Gene expression throughout a vertebrate's embryogenesis
1 Department of Environmental and Molecular Toxicology, Box 7633, North Carolina State University, Raleigh, NC 27695-7633, USA
2 Department of Plant Pathology, Box 7342, North Carolina State University, Raleigh, NC 27695-7342, USA
3 Nicholas School of the Environment, Duke University, A333 LSRC, Box 90328, Durham, NC 27708, USA
4 Rosenstiel School of Marine and Atmospheric Sciences, University of Miami, 4600 Rickenbacker Causeway, Miami, FL 33149, USA
5 Current Address: Division of Biological Sciences, York Hall 4070B, 9500 Gilman Drive, University of California at San Diego, La Jolla, CA 92093, USA
BMC Genomics 2011, 12:132 doi:10.1186/1471-2164-12-132Published: 28 February 2011
Describing the patterns of gene expression during embryonic development has broadened our understanding of the processes and patterns that define morphogenesis. Yet gene expression patterns have not been described throughout vertebrate embryogenesis. This study presents statistical analyses of gene expression during all 40 developmental stages in the teleost Fundulus heteroclitus using four biological replicates per stage.
Patterns of gene expression for 7,000 genes appear to be important as they recapitulate developmental timing. Among the 45% of genes with significant expression differences between pairs of temporally adjacent stages, significant differences in gene expression vary from as few as five to more than 660. Five adjacent stages have disproportionately more significant changes in gene expression (> 200 genes) relative to other stages: four to eight and eight to sixteen cell stages, onset of circulation, pre and post-hatch, and during complete yolk absorption. The fewest differences among adjacent stages occur during gastrulation. Yet, at stage 16, (pre-mid-gastrulation) the largest number of genes has peak expression. This stage has an over representation of genes in oxidative respiration and protein expression (ribosomes, translational genes and proteases). Unexpectedly, among all ribosomal genes, both strong positive and negative correlations occur. Similar correlated patterns of expression occur among all significant genes.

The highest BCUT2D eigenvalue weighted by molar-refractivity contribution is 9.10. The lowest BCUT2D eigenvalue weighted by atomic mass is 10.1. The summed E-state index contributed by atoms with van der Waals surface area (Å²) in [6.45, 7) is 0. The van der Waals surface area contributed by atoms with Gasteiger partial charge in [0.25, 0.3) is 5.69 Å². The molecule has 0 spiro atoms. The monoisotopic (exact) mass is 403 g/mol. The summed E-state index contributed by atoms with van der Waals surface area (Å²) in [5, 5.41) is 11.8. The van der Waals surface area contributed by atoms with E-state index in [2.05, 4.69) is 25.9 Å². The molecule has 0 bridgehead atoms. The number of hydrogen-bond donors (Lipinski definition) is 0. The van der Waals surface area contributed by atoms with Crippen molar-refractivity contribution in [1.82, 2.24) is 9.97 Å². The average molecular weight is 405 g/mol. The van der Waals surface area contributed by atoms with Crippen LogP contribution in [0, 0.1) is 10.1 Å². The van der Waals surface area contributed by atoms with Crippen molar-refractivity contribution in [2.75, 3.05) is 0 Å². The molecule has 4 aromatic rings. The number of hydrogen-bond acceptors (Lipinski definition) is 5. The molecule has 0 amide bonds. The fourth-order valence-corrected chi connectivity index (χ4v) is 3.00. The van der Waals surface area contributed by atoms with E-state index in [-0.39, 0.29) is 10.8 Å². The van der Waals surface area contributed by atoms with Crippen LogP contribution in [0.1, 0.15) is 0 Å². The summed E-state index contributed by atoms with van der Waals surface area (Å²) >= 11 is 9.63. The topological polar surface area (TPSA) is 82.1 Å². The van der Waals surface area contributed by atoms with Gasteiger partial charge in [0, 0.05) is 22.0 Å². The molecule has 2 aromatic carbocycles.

These data provide statistical support for the temporal dynamics of developmental gene expression during all stages of vertebrate development.